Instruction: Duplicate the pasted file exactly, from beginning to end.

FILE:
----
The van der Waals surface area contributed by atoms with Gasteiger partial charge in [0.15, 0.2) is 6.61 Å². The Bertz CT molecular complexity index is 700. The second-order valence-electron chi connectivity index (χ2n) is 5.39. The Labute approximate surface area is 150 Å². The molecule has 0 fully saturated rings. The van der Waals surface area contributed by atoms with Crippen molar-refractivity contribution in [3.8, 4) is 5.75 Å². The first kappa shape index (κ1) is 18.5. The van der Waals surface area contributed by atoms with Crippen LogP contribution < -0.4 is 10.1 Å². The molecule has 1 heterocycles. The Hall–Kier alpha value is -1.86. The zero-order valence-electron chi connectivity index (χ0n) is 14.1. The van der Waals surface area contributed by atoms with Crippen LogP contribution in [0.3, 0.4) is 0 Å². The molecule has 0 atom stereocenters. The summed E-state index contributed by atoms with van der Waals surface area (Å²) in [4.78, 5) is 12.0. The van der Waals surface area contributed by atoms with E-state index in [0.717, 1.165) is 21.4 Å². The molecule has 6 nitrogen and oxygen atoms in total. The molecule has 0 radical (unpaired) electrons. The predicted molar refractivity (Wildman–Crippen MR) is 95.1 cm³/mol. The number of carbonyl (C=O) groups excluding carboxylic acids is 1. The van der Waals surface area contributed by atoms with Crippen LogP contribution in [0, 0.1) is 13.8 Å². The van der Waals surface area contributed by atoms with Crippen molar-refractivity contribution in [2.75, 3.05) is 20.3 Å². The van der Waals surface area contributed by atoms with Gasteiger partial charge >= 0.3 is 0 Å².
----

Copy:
The van der Waals surface area contributed by atoms with Gasteiger partial charge in [0.15, 0.2) is 6.61 Å². The Bertz CT molecular complexity index is 700. The second-order valence-electron chi connectivity index (χ2n) is 5.39. The Labute approximate surface area is 150 Å². The molecule has 0 fully saturated rings. The van der Waals surface area contributed by atoms with Crippen molar-refractivity contribution in [3.8, 4) is 5.75 Å². The first kappa shape index (κ1) is 18.5. The van der Waals surface area contributed by atoms with Crippen LogP contribution < -0.4 is 10.1 Å². The molecule has 1 heterocycles. The Hall–Kier alpha value is -1.86. The zero-order valence-electron chi connectivity index (χ0n) is 14.1. The van der Waals surface area contributed by atoms with Crippen LogP contribution in [0.3, 0.4) is 0 Å². The molecule has 0 atom stereocenters. The summed E-state index contributed by atoms with van der Waals surface area (Å²) in [4.78, 5) is 12.0. The van der Waals surface area contributed by atoms with E-state index in [0.717, 1.165) is 21.4 Å². The molecule has 6 nitrogen and oxygen atoms in total. The molecule has 0 radical (unpaired) electrons. The predicted molar refractivity (Wildman–Crippen MR) is 95.1 cm³/mol. The number of carbonyl (C=O) groups excluding carboxylic acids is 1. The van der Waals surface area contributed by atoms with Crippen LogP contribution in [0, 0.1) is 13.8 Å². The van der Waals surface area contributed by atoms with Crippen molar-refractivity contribution in [2.75, 3.05) is 20.3 Å². The van der Waals surface area contributed by atoms with Gasteiger partial charge >= 0.3 is 0 Å².